Photo: Nick Wass (AP)

The post-players-only meeting era of Nationals baseball got off to a rough start Thursday evening. The Nationals sent the “violently ill” Jeremy Hellickson to the rubber against the Miami Marlins, and watched as their sallow-faced starter was pounded for seven runs in the first two innings, by the third-worst offense in baseball. Before Bryce “Actually Playing Poorly And Losing Is Good And Fun” Harper and his fellow batters could showcase the benefits of their closed-door meeting, they’d already seemingly been murdered by their own gut-sick pitcher.

Somehow things got worse from there: Hellickson, who’d thrown 63 pitches through three brutal innings, was sent to the plate to hit for himself with two down in the bottom of the third—he struck out, natch—and then took the mound for more punishment in the fourth, allowing another pair of runs and leaving the Nationals in a nine-run hole before he was finally, mercifully shelved. It was hard, in realtime, not to read Davey Martinez’s choice to stick with Hellickson as a surrender.

Probably it would be silly to chalk what happened from there up to the motivational oomph of getting shouted at by Max Scherzer, but anyway it was pretty bananas. The Nationals went into the fifth inning down 9–1 following a Trea Turner solo dinger; over the next three innings they banged out 10 hits, a sacrifice, and seven walks, and put a whopping 13 runs on the board to surge into the lead. The highlight of the rally was Turner’s first career grand slam, a go-ahead shot with two down in the bottom of the sixth inning:

Turner was the star of the show for the Nats. The grand slam got him to six RBI in the game; he added another two an inning later with a two-out single to left to finish with a career-high eight runs batted in. Eight RBI also ties the all-time record for runs batted in by a leadoff man, per Chelsea Janes of the Washington Post. Because the Nats are still largely crud, they surrendered another three runs in the top of the eighth inning, but held on for a 14-12 win, in the process completing the largest come-from-behind win in franchise history.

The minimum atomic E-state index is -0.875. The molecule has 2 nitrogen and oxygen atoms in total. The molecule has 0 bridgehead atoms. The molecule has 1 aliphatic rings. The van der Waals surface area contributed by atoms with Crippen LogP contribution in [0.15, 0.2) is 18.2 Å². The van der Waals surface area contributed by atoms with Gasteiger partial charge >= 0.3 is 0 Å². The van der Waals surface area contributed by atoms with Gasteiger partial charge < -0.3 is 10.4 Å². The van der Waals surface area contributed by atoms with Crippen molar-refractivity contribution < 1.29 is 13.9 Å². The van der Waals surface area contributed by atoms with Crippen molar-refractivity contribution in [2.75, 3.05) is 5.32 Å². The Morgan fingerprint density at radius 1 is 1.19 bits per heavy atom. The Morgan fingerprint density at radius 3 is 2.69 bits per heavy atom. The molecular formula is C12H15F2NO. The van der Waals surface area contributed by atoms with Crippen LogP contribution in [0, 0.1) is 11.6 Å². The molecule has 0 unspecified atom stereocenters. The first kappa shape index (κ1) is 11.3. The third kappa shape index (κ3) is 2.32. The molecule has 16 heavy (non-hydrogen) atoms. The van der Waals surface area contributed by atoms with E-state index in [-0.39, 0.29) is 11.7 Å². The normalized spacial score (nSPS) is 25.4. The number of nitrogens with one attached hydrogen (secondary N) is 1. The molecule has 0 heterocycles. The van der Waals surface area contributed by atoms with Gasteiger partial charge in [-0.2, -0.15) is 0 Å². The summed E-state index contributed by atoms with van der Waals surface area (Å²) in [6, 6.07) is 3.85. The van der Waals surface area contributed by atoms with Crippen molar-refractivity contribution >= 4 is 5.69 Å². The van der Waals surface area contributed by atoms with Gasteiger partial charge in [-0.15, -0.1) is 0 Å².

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The comeback and the long-overdue offensive explosion will leave everyone with a good feeling, possibly even enough to paper over the fact that the Nationals still gave up 12 runs to the Marlins, and the core of their lineup—Harper, Anthony Rendon, and Daniel Murphy—combined to go 0-for-11 on the night. Harper is now hitting a putrid, inexcusable .213 on the season. The Nationals are a long, long way from fixed, but the first four innings Thursday night suggested they might’ve come out of their players-only meeting more doomed than ever, and if nothing else the comeback provided an opportunity for a lot of cathartic fist-pumping and helmet-slapping. It’s only one win, yes. The Nationals snatched that one win out of the bleakest vortex of humiliation in the universe, and that’s got to count for something.